From 1982 through 2003, eight authors (though primarily four) cranked out 43 new Conan novels for Tor. At two per year, the quality varied wildly, as you can imagine. John M. Roberts’ Conan the Rogue is an homage to Dashiell Hammett’s Red Harvest and one of my favorite Conan books. Steve Perry’s Conan the Indomitable is one of the worst fantasy books I’ve ever read (even though it is a direct sequel to Perry’s Conan the Defiant, which I mostly liked.)
So, let’s take a look at those two Steve Perry books. I think that Ryan Harvey may hold Roland Green in less esteem than he does Perry, but I suspect it’s a close call. I think that Perry was the Tor author cranking out Conan books just for the money. On the whole, they’re bad, and I recommend everyone else ahead of him. Though I don’t recommend Green much, if ever. I talk about the books, and Conan writers, who I like, in the other posts below. You can see what I consider good about them. I don’t think Perry respected the character, or cared about the quality of the plot. Having said that, Conan the Defiant wasn’t too bad as a sword and sorcery paperback. Unfortunately, its follow-up was tripe.
Conan the Defiant
Conan the Defiant is the second of the five novels which Perry wrote in the Tor Series. In William Galen Gray’s chronology it is the fourth Conan tale (following Conan of Venarium, “Legions of the Dead” and “The Thing in the Crypt”), and taking place before Sean Moore’s Conan the Hunter.
The young Conan comes upon a lone priest being waylaid by five bandits. Impressed with the stranger’s skill with a wooden staff, the Cimmerian wades in and helps the man dispatch his opponents. Cengh, a priest of the Suddah Oblates, is later murdered, sending Conan on a quest of justice for his short-time friend.
In typical Conan fashion, he beds Elashi, a desert-bred warrior maiden, as well as Tuanne, a beautiful zombie. Yep, a zombie. Being the irresistible stud he is, the trio engage in threesomes all along their trek to the bad guy’s castle. This one seems to rate higher than normal on the Conan adolescent fantasies scale.
Neg the Malefic is a necromancer who needs a gem called The Source of Light to raise and unleash a horde of undead minions to conquer the world. Both Conan’s and Elisha’s quests are a result of Neg’s machinations, even though the evil spell caster has no idea who they are.
There is no shortage of foes in this tale, with undead, the Men with No Eyes, Neg’s lackey, the Suddah Oblates, agents in the employ of The One With No Name, and an ensorcelled pack of spiders providing more than enough bad guys at every step of the way. With so many enemies to deal with, it is surprising how often Conan finds time to have sex with his two traveling partners.
The story, which is rather linear, works. There is enough tension throughout, with the time element constantly in play and moving things along. The final confrontation is a bit of a letdown and I had to read it a second time, as it didn’t quite make sense on the first try. It didn’t really work the second time, either.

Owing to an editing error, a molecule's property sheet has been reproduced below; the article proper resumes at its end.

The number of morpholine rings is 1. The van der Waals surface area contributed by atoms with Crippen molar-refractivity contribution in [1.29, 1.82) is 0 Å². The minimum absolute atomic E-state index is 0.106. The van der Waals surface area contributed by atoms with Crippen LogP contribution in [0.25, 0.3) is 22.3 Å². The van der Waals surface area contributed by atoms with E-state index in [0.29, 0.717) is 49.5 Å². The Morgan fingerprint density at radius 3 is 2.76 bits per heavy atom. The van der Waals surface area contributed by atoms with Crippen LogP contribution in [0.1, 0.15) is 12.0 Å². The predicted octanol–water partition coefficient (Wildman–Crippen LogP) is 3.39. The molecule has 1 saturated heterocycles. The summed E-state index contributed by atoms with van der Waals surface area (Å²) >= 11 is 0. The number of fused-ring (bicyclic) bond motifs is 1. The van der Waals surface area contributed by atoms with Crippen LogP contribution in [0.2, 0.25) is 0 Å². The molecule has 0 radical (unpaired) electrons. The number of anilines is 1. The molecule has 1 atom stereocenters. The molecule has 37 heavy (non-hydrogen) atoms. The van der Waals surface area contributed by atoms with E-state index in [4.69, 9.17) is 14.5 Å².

I don’t think Perry respected the character, or cared about the quality of the plot. Having said that, Conan the Defiant wasn’t too bad as a sword and sorcery paperback. Unfortunately, its follow-up was tripe.
Conan the Indomitable
This is the third of the five novels that Perry wrote in the Tor series. In William Galen Gray’s chronology it is the sixth Conan tale, following Sean Moore’s Conan the Hunter and taking place before Perry’s Conan the Free Lance. Since events in Indomitable directly follow those in Defiant, and include his trollop of the moment, Elashi, it’s odd that Gray inserted Conan the Hunter in between those two Perry books.
So, a hermaphrodite, a nymphomaniac sorceress, a slutty desert babe, a sarcastic fool, a cyclops, a giant worm, and Conan go into a cave… Sounds like a bad joke, eh? Well, it is. Conan The Indomitable is a direct sequel to Perry’s Conan the Defiant, which as I mentioned above, isn’t too bad. This effort, however, is TERRIBLE. I have read over three-quarters of the Conan pastiches, and this one is the worst so far.
One of the protagonists has all the depth of a teenage geek’s imagination (and I was such a geek). The others don’t offer much more. And you could see the demise of one character so far ahead that there was no suspense building for when it finally happened. I forced myself to finish this book so I would be qualified to review it. It was that bad. The alliance between two of the villains’ lieutenants was the only interesting part of this story.
This is the last Conan book I would re-read. Stay away.
I thought about reading Conan the Formidable to make this a trilogy post, but I decided I’d rather watch a couple more Hallmark Christmas movies (I like them. Don’t judge me) instead. I wasn’t up to it.
I have not yet read Conan The Free-Lance, but it’s generally considered to be terrible as well.
Clock on the links below to find some recommended Conan books.
Bob Byrne’s ‘A (Black) Gat in the Hand’ was a regular Monday morning hardboiled pulp column from May through December, 2018 and again from August through December, 2019. It returned in June, 2020.
His ‘The Public Life of Sherlock Holmes’ column ran every Monday morning at Black Gate from March, 2014 through March, 2017 (still making an occasional return appearance!).
He organized ‘Hither Came Conan,’ as well as Black Gate’s award-nominated ‘Discovering Robert E. Howard’ series.
He is a member of the Praed Street Irregulars, founded www.SolarPons.com (the only website dedicated to the ‘Sherlock Holmes of Praed Street’) and blogs about Holmes and other mystery matters at Almost Holmes. That’s also the name of his podcast.
He has contributed stories to The MX Book of New Sherlock Holmes Stories – Parts III, IV, V, VI and XXI.